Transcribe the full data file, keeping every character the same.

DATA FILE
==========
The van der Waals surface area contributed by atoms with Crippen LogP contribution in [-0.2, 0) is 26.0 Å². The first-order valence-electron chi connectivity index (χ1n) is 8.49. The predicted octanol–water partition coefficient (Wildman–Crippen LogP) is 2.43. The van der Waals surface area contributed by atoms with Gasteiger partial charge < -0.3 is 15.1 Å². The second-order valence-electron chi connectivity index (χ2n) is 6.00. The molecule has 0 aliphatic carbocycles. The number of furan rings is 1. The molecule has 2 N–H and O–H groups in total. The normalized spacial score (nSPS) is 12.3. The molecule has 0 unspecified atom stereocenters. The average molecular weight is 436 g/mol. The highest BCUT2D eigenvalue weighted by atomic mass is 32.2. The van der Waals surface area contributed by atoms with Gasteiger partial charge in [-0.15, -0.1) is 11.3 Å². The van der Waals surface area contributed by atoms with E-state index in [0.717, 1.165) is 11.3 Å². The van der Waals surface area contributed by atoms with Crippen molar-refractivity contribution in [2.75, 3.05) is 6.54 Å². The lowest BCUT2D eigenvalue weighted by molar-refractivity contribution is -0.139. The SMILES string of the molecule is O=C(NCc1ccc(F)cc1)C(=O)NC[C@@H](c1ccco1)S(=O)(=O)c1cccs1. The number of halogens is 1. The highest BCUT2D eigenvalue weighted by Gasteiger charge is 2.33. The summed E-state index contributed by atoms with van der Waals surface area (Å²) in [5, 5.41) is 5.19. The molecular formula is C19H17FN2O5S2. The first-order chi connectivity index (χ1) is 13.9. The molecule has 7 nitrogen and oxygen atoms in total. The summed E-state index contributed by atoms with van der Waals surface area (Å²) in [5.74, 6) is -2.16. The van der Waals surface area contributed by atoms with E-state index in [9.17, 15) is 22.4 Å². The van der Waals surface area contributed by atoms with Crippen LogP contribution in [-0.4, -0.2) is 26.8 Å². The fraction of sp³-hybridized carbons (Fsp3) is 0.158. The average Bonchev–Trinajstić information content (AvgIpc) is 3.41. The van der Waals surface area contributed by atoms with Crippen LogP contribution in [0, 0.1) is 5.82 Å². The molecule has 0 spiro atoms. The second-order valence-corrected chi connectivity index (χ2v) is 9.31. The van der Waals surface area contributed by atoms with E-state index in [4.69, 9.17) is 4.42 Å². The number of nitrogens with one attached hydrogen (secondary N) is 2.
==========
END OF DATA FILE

The van der Waals surface area contributed by atoms with Crippen LogP contribution in [-0.2, 0) is 26.0 Å². The first-order valence-electron chi connectivity index (χ1n) is 8.49. The predicted octanol–water partition coefficient (Wildman–Crippen LogP) is 2.43. The van der Waals surface area contributed by atoms with Gasteiger partial charge < -0.3 is 15.1 Å². The second-order valence-electron chi connectivity index (χ2n) is 6.00. The molecule has 0 aliphatic carbocycles. The number of furan rings is 1. The molecule has 2 N–H and O–H groups in total. The normalized spacial score (nSPS) is 12.3. The molecule has 0 unspecified atom stereocenters. The average molecular weight is 436 g/mol. The highest BCUT2D eigenvalue weighted by atomic mass is 32.2. The van der Waals surface area contributed by atoms with Gasteiger partial charge in [-0.15, -0.1) is 11.3 Å². The van der Waals surface area contributed by atoms with E-state index in [0.717, 1.165) is 11.3 Å². The van der Waals surface area contributed by atoms with Crippen molar-refractivity contribution in [2.75, 3.05) is 6.54 Å². The lowest BCUT2D eigenvalue weighted by molar-refractivity contribution is -0.139. The SMILES string of the molecule is O=C(NCc1ccc(F)cc1)C(=O)NC[C@@H](c1ccco1)S(=O)(=O)c1cccs1. The number of halogens is 1. The highest BCUT2D eigenvalue weighted by Gasteiger charge is 2.33. The summed E-state index contributed by atoms with van der Waals surface area (Å²) in [5, 5.41) is 5.19. The molecular formula is C19H17FN2O5S2. The first-order chi connectivity index (χ1) is 13.9. The molecule has 7 nitrogen and oxygen atoms in total. The summed E-state index contributed by atoms with van der Waals surface area (Å²) in [5.74, 6) is -2.16. The van der Waals surface area contributed by atoms with E-state index in [9.17, 15) is 22.4 Å². The van der Waals surface area contributed by atoms with Crippen LogP contribution in [-0.4, -0.2) is 26.8 Å². The fraction of sp³-hybridized carbons (Fsp3) is 0.158. The average Bonchev–Trinajstić information content (AvgIpc) is 3.41. The van der Waals surface area contributed by atoms with Crippen LogP contribution in [0, 0.1) is 5.82 Å². The molecule has 0 spiro atoms. The second-order valence-corrected chi connectivity index (χ2v) is 9.31. The van der Waals surface area contributed by atoms with E-state index in [4.69, 9.17) is 4.42 Å². The number of nitrogens with one attached hydrogen (secondary N) is 2.